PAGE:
38 References Aveyard, P., & West, R. (2007). Managing smoking cessation. British Medical Journal, 335, Bliss, R. E., Garvey, A. J., & Heinold, J. W. (1989). The influence of situation and coping on relapse crisis outcome after smoking cessation. Journal of Consulting and Clinical Psychology, 57(3), Clearing House Tobacco Control. (2005). Tobacco control in Malaysia: a long winding road. Poison Centre, Universiti Sains Malaysia. Coleman, T. (2004). Use of simple advice and behavioural support. British Medical Journal, 328, Edwards, R., McElduff, P., Jenner, D., Heller, R. F., & Langley, J. (2007). Smoking, smoking cessation, and use of smoking cessation aids and support services in South Derbyshire, England. Journal of the Royal Institute of Public Health, 121, Farkas, A. J., Gilpin, E. A., Distefan, J. M., & Pierce, J. P. (1999). The effects of household and workplace smoking restrictions on quitting behaviours. Tobacco Control, 8, Fisher, E. B., Bishop, D. B., Gilmour, L. T., Capello, M. T., Ashenberg, Z. S., & Newman, E. (1994). Social support in worksite smoking cessation: qualitative analysis of the EASE project. American Journal of Health Promotion, 9, Frank, R. G., Umlauf, R. L., Wonderlich, S. A., & Askakonzi, G. S. (1986). Hypnosis and behavioral treatment in a worksite smoking cessation program. Addictive Behaviours, 11, Honda, K. (2005). Psychological correlates of smoking cessation among elderly ever-smokers in the United States. Addictive Behaviours, 30, Hughes, J. R., Keely, J. P., Fagerstrom, K. O., & Callas, P. W. (2005). Intentions to quit smoking change over short periods of time. Addictive Behaviours, 30, Hurt, R. D., Wolter, T. D., & Rigotti, N. (2002). Bupropion for pharmacologic relapse prevention to smoking: predictors of outcome. Addictive Behaviours, 27, Janzon, E., Engstrom, G., Lindstorm, M., Berglund, G., Hedblad, B., & Janzon, L. (2005). Who are the 'quitters'? a cross-sectional study of circumstances associated with women giving up smoking. Scandinavian Journal of Public Health, 33, Joseph, L. F., Velicer, W. F., & Prochaska, J. O. (1995). Applying the Transtheoretical model to a representative sample of smokers. Addictive Behaviours, 20(2),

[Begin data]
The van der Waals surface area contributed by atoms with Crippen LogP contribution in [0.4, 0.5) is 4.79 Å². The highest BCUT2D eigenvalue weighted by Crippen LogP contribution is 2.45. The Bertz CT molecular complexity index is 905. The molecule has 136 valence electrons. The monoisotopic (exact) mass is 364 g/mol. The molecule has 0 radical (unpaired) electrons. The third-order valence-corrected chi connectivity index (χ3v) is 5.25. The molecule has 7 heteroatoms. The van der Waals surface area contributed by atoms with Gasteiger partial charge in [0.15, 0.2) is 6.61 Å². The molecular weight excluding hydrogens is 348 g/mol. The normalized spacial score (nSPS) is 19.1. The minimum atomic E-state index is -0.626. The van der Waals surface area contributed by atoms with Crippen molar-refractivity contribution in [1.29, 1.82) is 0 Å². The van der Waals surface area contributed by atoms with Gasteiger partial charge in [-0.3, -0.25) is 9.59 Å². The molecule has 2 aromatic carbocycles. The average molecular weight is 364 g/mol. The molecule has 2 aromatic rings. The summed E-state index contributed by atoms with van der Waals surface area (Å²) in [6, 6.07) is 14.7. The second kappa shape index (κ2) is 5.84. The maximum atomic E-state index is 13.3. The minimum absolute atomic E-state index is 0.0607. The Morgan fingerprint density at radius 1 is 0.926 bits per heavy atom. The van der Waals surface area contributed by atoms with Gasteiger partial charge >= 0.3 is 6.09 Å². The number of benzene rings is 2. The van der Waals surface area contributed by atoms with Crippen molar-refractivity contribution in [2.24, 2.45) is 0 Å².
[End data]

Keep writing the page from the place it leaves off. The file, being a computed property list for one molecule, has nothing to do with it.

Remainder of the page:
39 References Lancaster, T., Hajek, P., Stead, L., West, R., & Jarvis, M. (2006). Prevention of relapse after quitting smoking - a systematic review of trials. Archives of Internal Medicine, 166, Larabie, L. C. (2005). To what extent do smokers plan quit attempts? Tobacco Control, 14(6), Lee, C., & Kahende, J. (2007). Factors associated with successful smoking cessation in the United States. American Journal of Public Health, 97(8), Marcus, S. E., Pahl, K., Ning, Y., & Brook, J. S. (2007). Pathways to smoking cessation among African American and Puerto Rican young adults. American Journal of Public Health, 97, Marlatt, G. A., Curry, S. J., & Gordon, J. R. (1988). A longitudinal analysis of unaided smoking cessation. Journal of Consulting and Clinical Psychology, 56, Mook, D. G. (1996). Motivation: the organization of action. New York: Norton. Pisinger, C., Vestbo, J., Borch-Johnsen, K., & Jorgensen, T. (2005b). It is possible to help smokers in early motivational stages to quit: the Inter99 study. Preventive Medicine, 40, Prochazka, A. V. (2000). New developments in smoking cessation. Chest, 117, 169S-175S. Raw, M., McNeill, A., & West, R. (1999). Smoking cessation: evidence-based recommendations for the health-care system. British Medical Journal, 318, Shields, M. (2005). The journey to quitting smoking. Health Reports, 16(19-36). Silagy, C., Lancaster, T., Stead, L., Mant, D., & Fowler, G. (2006). Nicotine replacement therapy for smoking cessation. Cochrane Library, 3. Skog, O. J. (2000). Addict's choice. Addiction, 95, Stevens, P. A., Greene, J. G., & Primavera, L. H. (1982). Predicting successful smoking cessation. Journal of Social Psychology, 118(2), Thyrian, J. R., Panagiotakos, D. B., Polychronopoulos, E., West, R., Zatonski, W., & John, U. (2008). The relationship between smokers' motivation to quit and intensity of tobacco control at the population level: a comparison of five European countries. Public Health, 8(2), 1-6. West, R. (2000). Behavioural support programmes for smoking cessation: needs and opportunities. European Journal of Public Health, 10, West, R. (2004a). ABC of smoking cessation: assessment of dependence and motivation to stop smoking. British Medical Journal, 328, West, R. (2006b). Theory of addiction: Blackwell Publishing, UK. West, R. (2009). The multiple facets of cigarette addiction and what they mean for encouraging and helping smokers to stop. Journal of Chronic Obstructive Pulmonary Disease, 6(4), World Health Organisation. (2002). Smoking fact sheet: smoking statistics. Retrieved from